The continuing, shambolic adventures of Rhode Island’s rockingest trumpet-and-ukelele–based quintet finds plenty of sweet to balance out the sour (Lemonade Mouth, 2007).

It’s summer, and although each of the band’s five members—Olivia, Charlie, Mo, Wen and Stella—have jobs, they compose and record new songs in their friend Lyle’s garage studio. Their performance at Cranston’s Chowder Fest attracts the attention of legendary agent Earl Decker, who tries to mold the group into a chart-topping indie phenom, paying for an expensive, moody photo shoot and studio time. He also secures them an audition on American Pop Sensation, where the gutsy teens stand up to the mean-spirited judges. When video of their judge-scolding incident—sure to inspire the many compulsive watchers of Simon Cowell to punch the air in solidarity—goes viral and combines with their philosophical objections to being Photoshopped in a sponsor’s ad, Lemonade Mouth fires Earl in favor of remaining true to their convictions. The band’s independent, quirky journey is conveyed through the diary entries, letters, transcribed interviews and screenplay excerpts that form the narrative—and that promise at least one more chapter in the band’s imaginary history.

Warmhearted and innocently wild, this stand-alone sequel will find appreciative fans among teen music obsessives and social activists. (Fiction. 12-15)

Pub Date: Nov. 13, 2012

ISBN: 978-0-385-73712-8

Page Count: 304

Publisher: Delacorte

Review Posted Online: Sept. 11, 2012

Kirkus Reviews Issue: Oct. 1, 2012


In a morality tale with all the breeziness and exaggeration of a teen movie, an eighth-grade mean girl loses her status and becomes only slightly less mean.

The lead in the school musical and the host of an advice segment on the school's TV channel, Kacey Simon starts at the top. Then a failure to care for her new purple contacts and a fall at her friend Molly's boy-girl birthday party doom Kacey to the ultimate in loser accessories: glasses and braces. Saddled with a braces-related speech impediment along with her geeky new look, Kacey finds herself at the bottom of the pecking order. Molly and other former friends circulate a YouTube video mocking Kacey's lisp, and, somewhat unrealistically, the drama teacher immediately removes her from the school play. Luckily (and, one might argue, undeservedly), two outcasts support the fallen queen of mean. Paige, a student-government enthusiast, helps Kacey with a plan to regain her popularity. Zander, an indie rocker who wears, to Kacey's horror, skinny jeans, grudgingly accepts Kacey as his band's lead singer. Despite the book's ostensible stance against meanness, Kacey regains her social standing largely by bullying and manipulating her old friends, and the notion that glasses and braces must always spell social ruin is left unquestioned.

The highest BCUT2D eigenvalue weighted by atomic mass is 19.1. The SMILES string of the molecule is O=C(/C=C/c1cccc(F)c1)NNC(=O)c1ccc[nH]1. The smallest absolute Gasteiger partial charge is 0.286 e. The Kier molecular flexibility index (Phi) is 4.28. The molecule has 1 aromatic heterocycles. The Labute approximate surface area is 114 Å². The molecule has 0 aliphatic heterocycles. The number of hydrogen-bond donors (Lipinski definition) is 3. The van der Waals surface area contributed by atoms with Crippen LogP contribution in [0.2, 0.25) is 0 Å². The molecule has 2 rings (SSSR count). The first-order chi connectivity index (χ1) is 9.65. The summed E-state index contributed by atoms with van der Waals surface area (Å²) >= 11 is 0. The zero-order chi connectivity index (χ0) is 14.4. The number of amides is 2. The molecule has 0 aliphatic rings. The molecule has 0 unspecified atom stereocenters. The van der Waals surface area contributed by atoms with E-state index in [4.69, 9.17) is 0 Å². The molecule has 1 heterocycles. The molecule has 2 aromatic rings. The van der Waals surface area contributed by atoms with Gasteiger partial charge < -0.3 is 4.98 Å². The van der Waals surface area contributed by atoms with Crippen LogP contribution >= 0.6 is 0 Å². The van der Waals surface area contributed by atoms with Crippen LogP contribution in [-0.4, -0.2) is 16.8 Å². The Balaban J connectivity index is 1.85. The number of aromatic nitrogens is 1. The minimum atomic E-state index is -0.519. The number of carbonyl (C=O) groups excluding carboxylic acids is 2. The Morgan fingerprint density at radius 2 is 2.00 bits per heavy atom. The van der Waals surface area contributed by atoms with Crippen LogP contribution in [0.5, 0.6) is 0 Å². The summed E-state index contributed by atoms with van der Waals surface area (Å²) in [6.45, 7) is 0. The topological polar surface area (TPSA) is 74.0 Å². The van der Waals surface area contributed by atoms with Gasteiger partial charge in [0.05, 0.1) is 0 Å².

Pub Date: Oct. 5, 2011

ISBN: 978-0-316-06825-3

Page Count: 304

Publisher: Poppy/Little, Brown

Review Posted Online: July 5, 2011

Kirkus Reviews Issue: July 15, 2011


Despite its potential, though, it’s likely that the book will have limited appeal.

Goelman’s debut novel, part summer-camp tale, part ghost story and part murder mystery, is served with a sprinkling of math and a heavy dose of often-confusing Jewish orthodoxy.

Thirteen-year-old math and magic geek Dahlia reluctantly agrees to three weeks at a Jewish summer camp. There, the ghosts of two little girls visit her, and she begins to dream of David Schank, a young yeshiva student in New York in the 1930s. Soon, she realizes his spirit has possessed her; he is an ibur who needs her help to complete a task he began when alive. The novel alternates between David’s story, in which he first discovers and then fails to hide from the Illuminated Ones the 72nd name of God, and Dahlia’s, as she attempts to figure out what the ghosts and the spirit want and why the creepy caretaker won’t let any children into the camp’s overgrown hedge maze. A substantial cast of characters, multiple plot twists in both narrative storylines, some subplots that go nowhere, a golem, gematria or Jewish numerology, the cabala and more make this novel a challenging read. It’s certainly a refreshing change from the usual focus in middle-grade Jewish fiction on the Holocaust, immigrants and bar/bat mitzvahs, and the inclusion of a girl protagonist who loves math is also welcome.

Despite its potential, though, it’s likely that the book will have limited appeal. (Paranormal mystery. 12-15)

Pub Date: May 1, 2013

ISBN: 978-0-545-47430-6

Page Count: 352

Publisher: Levine/Scholastic

Review Posted Online: March 12, 2013

Kirkus Reviews Issue: April 1, 2013

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